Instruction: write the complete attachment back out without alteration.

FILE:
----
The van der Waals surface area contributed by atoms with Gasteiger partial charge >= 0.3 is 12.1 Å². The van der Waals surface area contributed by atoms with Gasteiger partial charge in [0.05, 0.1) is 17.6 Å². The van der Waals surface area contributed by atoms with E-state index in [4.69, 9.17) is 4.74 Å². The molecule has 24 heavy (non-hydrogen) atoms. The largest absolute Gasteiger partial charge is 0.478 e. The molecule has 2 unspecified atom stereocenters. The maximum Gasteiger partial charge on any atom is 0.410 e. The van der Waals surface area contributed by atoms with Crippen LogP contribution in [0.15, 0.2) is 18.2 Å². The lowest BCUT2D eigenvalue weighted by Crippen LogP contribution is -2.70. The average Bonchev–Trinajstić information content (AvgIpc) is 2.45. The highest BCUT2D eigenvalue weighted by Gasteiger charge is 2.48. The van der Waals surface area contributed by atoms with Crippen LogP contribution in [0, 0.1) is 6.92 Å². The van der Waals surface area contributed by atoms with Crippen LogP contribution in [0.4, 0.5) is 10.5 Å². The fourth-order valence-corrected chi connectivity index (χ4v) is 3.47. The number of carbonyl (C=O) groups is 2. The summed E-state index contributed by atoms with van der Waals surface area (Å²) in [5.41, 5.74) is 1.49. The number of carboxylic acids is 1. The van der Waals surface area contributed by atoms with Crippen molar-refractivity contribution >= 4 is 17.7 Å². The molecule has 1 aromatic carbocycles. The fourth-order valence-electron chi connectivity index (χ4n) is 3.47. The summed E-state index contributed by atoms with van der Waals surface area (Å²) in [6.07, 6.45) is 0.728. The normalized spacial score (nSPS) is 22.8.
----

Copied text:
The van der Waals surface area contributed by atoms with Gasteiger partial charge >= 0.3 is 12.1 Å². The van der Waals surface area contributed by atoms with Gasteiger partial charge in [0.05, 0.1) is 17.6 Å². The van der Waals surface area contributed by atoms with E-state index in [4.69, 9.17) is 4.74 Å². The molecule has 24 heavy (non-hydrogen) atoms. The largest absolute Gasteiger partial charge is 0.478 e. The molecule has 2 unspecified atom stereocenters. The maximum Gasteiger partial charge on any atom is 0.410 e. The van der Waals surface area contributed by atoms with Crippen LogP contribution in [0.15, 0.2) is 18.2 Å². The lowest BCUT2D eigenvalue weighted by Crippen LogP contribution is -2.70. The average Bonchev–Trinajstić information content (AvgIpc) is 2.45. The highest BCUT2D eigenvalue weighted by Gasteiger charge is 2.48. The van der Waals surface area contributed by atoms with Crippen LogP contribution in [0, 0.1) is 6.92 Å². The van der Waals surface area contributed by atoms with Crippen LogP contribution in [0.4, 0.5) is 10.5 Å². The fourth-order valence-corrected chi connectivity index (χ4v) is 3.47. The number of carbonyl (C=O) groups is 2. The summed E-state index contributed by atoms with van der Waals surface area (Å²) in [5.41, 5.74) is 1.49. The number of carboxylic acids is 1. The van der Waals surface area contributed by atoms with Crippen molar-refractivity contribution >= 4 is 17.7 Å². The molecule has 1 aromatic carbocycles. The fourth-order valence-electron chi connectivity index (χ4n) is 3.47. The summed E-state index contributed by atoms with van der Waals surface area (Å²) in [6.07, 6.45) is 0.728. The normalized spacial score (nSPS) is 22.8.